Markets have showed signs of optimism, with European shares opening higher and oil prices rising despite a record number of new COVID-19 infections in the United States.
They rose across the US by at least 39,818 on Thursday, the largest one-day increase of the pandemic. The governor of Texas temporarily stopped the state’s reopening on Thursday as infections and hospitalisations surged.
But European shares opened higher on Friday, with the Stoxx 600 up 0.8 per cent and London’s FTSE 100 up 1.0 per cent at 0736 GMT (1736 AEST).
The MSCI world equity index, which tracks shares in 49 countries, was up 0.3 per cent, extending gains from late on Thursday.
“Even though we continue to see some pretty scary virus numbers coming out of the US, it’s not really dented sentiment – not to any sustained degree at least,” said Timothy Graf, head of EMEA macro strategy at State Street Global Advisors.
The possibility of a second coronavirus wave and renewed lockdowns has limited market impact because if lockdown measures resume then markets expect this to raise the likelihood of more fiscal support for economies.
“There is a disconnect between what you feel should be the case looking at virus numbers and equities and riskier currencies holding up relatively well and volatility receding, but at the same time we’ve never seen a policy response like this, not in the last 80 years at least,” Graf said.
Having risen between 0500 and 0700 GMT, the dollar fell in early London trading to 97.317 against a basket of currencies by 0745 GMT.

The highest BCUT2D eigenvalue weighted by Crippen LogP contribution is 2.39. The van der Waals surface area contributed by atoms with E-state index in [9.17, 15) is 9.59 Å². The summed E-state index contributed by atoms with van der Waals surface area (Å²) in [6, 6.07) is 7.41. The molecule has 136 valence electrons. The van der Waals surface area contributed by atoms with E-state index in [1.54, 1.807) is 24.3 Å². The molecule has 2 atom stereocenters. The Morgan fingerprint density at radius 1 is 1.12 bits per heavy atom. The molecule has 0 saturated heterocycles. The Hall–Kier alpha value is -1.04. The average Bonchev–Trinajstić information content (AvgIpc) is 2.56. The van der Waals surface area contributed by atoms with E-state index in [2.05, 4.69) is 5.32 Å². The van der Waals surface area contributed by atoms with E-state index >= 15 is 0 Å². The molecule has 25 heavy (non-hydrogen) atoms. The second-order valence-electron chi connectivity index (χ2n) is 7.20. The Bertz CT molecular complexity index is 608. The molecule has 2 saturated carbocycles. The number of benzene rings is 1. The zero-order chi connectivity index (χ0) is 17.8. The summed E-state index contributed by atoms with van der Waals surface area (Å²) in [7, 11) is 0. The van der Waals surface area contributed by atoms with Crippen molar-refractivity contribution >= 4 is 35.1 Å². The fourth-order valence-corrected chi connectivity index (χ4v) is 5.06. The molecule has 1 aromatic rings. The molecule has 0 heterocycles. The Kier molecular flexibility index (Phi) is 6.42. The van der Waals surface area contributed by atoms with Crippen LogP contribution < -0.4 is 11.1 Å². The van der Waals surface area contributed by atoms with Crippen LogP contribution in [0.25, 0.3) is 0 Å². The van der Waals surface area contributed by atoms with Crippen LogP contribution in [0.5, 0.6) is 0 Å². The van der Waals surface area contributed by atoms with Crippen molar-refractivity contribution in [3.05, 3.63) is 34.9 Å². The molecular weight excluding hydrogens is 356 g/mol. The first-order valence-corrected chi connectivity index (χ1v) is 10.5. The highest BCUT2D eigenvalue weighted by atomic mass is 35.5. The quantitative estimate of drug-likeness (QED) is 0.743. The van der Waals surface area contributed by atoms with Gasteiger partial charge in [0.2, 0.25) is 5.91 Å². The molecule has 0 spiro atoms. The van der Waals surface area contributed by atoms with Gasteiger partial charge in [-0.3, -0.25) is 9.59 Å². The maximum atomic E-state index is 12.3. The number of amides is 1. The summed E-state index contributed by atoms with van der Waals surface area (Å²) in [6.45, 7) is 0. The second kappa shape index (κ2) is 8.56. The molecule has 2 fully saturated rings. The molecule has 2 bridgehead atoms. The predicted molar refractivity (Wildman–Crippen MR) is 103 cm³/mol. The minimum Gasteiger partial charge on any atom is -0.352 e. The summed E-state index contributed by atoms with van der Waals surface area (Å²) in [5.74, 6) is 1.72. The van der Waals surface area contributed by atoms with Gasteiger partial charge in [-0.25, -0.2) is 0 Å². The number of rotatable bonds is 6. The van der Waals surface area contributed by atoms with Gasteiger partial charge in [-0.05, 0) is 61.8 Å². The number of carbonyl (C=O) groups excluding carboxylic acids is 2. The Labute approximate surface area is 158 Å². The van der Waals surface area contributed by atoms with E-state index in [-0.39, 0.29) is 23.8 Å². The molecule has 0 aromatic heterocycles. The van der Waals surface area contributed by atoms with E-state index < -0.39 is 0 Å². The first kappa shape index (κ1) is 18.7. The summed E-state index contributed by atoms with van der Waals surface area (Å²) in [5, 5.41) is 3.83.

The riskier New Zealand dollar was up 0.2 per cent, having spent most of June at the level it was at before the coronavirus crisis for markets peaked in March.
Oil prices rose on Friday, extending gains on optimism about a recovery in fuel demand worldwide, despite signs of a revival in US crude production.
US West Texas Intermediate (WTI) crude futures gained 26 cents, or 0.7 per cent, to $US38.98, while Brent crude futures rose 36 cents, or 0.9 per cent, to $US41.41.
The US Senate passed legislation that would impose mandatory sanctions on people or companies that back efforts by China to restrict Hong Kong’s autonomy, in another potential Sino-US flashpoint.
To become law it must also pass the House and be signed by President Donald Trump. Support for pro-democracy demonstrations in Hong Kong has slipped, though retains the backing of a slim majority, a survey conducted for Reuters showed.
But demand for safe euro zone government debt was little changed, with Germany’s 10-year Bund yield close to monthly lows, at -0.479 per cent.
The yield on benchmark 10-year Treasuries was steady at 0.6725 per cent. Gold edged up slightly to $US1,763.65 an ounce.